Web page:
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Second-years offered $2,000 to live on campus

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The university will give each of the 2,000 second-year students living on campus $2,000 next year.

The Ohio State Office of Student Life will be conducting a pilot project where first-year students living on campus can choose to live in residence halls for a second year and receive a $2,000 stipend in return.

The university Board of Trustees approved the program pilot, which will cost the university $4 million in cash reserves, in an April meeting.

Molly Ranz Calhoun, associate vice president for Student Life, said the pilot is for a larger program that would be available to every sophomore when OSU enforces the live-on requirement for second-year students.

The university hopes to have programs and housing to accommodate every second-year student at Ohio State by 2016, a point that was discussed at the August Board meeting where a $396 million North Campus renovation plan was approved.

The stipend is intended to be used for things like study abroad programs, unpaid internships and research assistant positions.

Shelly Hoffman, assistant vice president for media relations, said in an email that the pilot program will be paid for “through cash reserves.”

Hoffman said no further details about the funding of the plan were available.

The way each student spends the money will be different, and students can use the money at any time while they are at OSU, Calhoun said.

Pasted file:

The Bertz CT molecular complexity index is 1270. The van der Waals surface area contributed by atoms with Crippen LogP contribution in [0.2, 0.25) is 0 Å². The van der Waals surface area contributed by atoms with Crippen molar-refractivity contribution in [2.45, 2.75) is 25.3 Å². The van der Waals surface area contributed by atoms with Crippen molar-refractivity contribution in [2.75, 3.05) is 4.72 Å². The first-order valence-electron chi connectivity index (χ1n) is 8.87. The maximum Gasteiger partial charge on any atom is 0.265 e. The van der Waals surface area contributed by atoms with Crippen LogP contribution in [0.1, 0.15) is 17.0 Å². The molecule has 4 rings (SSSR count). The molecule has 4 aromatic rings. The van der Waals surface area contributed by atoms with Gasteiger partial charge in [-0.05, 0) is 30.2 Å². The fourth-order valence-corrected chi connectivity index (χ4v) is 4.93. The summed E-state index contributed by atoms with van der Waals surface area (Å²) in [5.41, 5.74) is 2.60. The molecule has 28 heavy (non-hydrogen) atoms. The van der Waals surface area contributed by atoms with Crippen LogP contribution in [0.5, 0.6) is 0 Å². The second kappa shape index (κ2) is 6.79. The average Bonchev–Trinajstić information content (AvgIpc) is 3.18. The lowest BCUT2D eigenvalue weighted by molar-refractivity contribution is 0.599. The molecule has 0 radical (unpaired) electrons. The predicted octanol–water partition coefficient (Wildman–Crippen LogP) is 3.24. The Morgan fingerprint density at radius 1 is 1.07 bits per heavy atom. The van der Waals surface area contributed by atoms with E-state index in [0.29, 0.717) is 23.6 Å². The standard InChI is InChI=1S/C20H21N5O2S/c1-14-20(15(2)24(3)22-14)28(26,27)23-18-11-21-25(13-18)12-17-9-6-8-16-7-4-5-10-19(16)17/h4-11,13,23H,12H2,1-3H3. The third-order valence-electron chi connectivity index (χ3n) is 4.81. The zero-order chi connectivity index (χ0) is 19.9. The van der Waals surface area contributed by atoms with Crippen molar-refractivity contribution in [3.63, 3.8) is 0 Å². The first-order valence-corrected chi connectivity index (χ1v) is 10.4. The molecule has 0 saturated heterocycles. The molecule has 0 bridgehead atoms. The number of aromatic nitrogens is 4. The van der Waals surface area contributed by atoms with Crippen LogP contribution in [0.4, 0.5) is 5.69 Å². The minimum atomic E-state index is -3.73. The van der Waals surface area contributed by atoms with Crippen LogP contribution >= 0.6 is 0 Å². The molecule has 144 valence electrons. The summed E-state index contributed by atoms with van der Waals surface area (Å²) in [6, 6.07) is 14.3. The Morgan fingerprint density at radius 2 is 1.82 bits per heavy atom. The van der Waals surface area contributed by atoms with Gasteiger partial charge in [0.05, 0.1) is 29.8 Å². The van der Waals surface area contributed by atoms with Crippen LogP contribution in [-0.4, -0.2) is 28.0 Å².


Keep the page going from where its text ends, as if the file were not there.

Students who wish to use the money for an unpaid internship or an unpaid research assistant position will work with a faculty member to design a plan to decide how many hours they will work and what their hourly wage equivalent would be. Then the students would use the stipend as if they were getting paid for their internship or research position.

The stipend could also be used toward paying for study abroad or service learning programs, Calhoun said.
Shelbie Krontz, a first-year in biochemistry, is planning to live on campus for her second year and said “something like that would be a really nice perk.”

Matt Arnott, first-year in mechanical engineering, agreed and said the stipend would motivate him to live on campus a second year.

“I’m planning on staying on campus and that would definitely make me more willing,” he said.

As an additional component of the program would pair each second-year student with a faculty mentor, Calhoun said, who would help students decide how to use the money and spend time within the students’ residence hall.

Participating faculty would “come in the evenings and they would hang out (with the students) and they’d go to dinner with them and help them be engaged,” Calhoun said.

Each participating faculty member would have about a one to 20 ratio with the students, and Calhoun said the program would require the participation of 10 percent of the faculty.

Calhoun said the purpose of the program is to combat a “sophomore slump,” keep students involved and graduation rates high, expand existing programs and create new ones to prevent upperclassmen students from dropping out.

“We have extensive programs for first-year students, in terms of keeping them engaged, getting them involved in the university, and introducing them to all kinds of student organizations,” Calhoun said.

Some first-year students do not receive this kind of support, and as a result, “we lose a lot of students that second year,” Calhoun said.

While keeping second-year students in residence halls is one component of engaging them on campus, Calhoun said having a program to go with that is important.

She said the stipend program will “help build the students as global citizens, get them involved and keep them involved in whatever it is they are doing.”

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